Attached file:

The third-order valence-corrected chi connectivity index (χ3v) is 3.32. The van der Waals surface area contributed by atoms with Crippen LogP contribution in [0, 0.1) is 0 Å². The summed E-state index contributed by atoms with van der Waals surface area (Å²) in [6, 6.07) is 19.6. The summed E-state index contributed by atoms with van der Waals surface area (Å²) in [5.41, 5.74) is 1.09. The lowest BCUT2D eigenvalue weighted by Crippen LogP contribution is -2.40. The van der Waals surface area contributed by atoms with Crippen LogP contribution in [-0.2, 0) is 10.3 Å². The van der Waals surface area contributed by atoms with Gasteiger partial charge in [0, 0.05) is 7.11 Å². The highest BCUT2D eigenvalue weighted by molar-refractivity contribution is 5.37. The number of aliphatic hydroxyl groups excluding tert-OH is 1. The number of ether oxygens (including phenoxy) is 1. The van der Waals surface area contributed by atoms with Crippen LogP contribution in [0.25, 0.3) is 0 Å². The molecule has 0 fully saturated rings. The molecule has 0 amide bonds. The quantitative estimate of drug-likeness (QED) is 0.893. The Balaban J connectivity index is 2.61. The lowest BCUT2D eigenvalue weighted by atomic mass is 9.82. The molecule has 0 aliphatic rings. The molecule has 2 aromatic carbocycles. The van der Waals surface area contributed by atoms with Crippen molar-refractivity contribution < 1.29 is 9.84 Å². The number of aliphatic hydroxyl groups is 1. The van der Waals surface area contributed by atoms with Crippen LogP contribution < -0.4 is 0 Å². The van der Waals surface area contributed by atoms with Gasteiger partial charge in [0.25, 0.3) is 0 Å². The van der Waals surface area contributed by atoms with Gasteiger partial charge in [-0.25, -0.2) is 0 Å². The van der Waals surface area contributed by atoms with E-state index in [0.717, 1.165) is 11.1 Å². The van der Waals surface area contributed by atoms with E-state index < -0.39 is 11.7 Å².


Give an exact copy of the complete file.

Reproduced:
The third-order valence-corrected chi connectivity index (χ3v) is 3.32. The van der Waals surface area contributed by atoms with Crippen LogP contribution in [0, 0.1) is 0 Å². The summed E-state index contributed by atoms with van der Waals surface area (Å²) in [6, 6.07) is 19.6. The summed E-state index contributed by atoms with van der Waals surface area (Å²) in [5.41, 5.74) is 1.09. The lowest BCUT2D eigenvalue weighted by Crippen LogP contribution is -2.40. The van der Waals surface area contributed by atoms with Crippen LogP contribution in [-0.2, 0) is 10.3 Å². The van der Waals surface area contributed by atoms with Gasteiger partial charge in [0, 0.05) is 7.11 Å². The highest BCUT2D eigenvalue weighted by molar-refractivity contribution is 5.37. The number of aliphatic hydroxyl groups excluding tert-OH is 1. The number of ether oxygens (including phenoxy) is 1. The van der Waals surface area contributed by atoms with Crippen LogP contribution in [0.25, 0.3) is 0 Å². The molecule has 0 fully saturated rings. The molecule has 0 amide bonds. The quantitative estimate of drug-likeness (QED) is 0.893. The Balaban J connectivity index is 2.61. The lowest BCUT2D eigenvalue weighted by atomic mass is 9.82. The molecule has 0 aliphatic rings. The molecule has 2 aromatic carbocycles. The van der Waals surface area contributed by atoms with Crippen molar-refractivity contribution < 1.29 is 9.84 Å². The number of aliphatic hydroxyl groups is 1. The van der Waals surface area contributed by atoms with Crippen LogP contribution < -0.4 is 0 Å². The van der Waals surface area contributed by atoms with Gasteiger partial charge in [0.25, 0.3) is 0 Å². The van der Waals surface area contributed by atoms with Gasteiger partial charge in [-0.25, -0.2) is 0 Å². The van der Waals surface area contributed by atoms with E-state index in [0.717, 1.165) is 11.1 Å². The van der Waals surface area contributed by atoms with E-state index < -0.39 is 11.7 Å².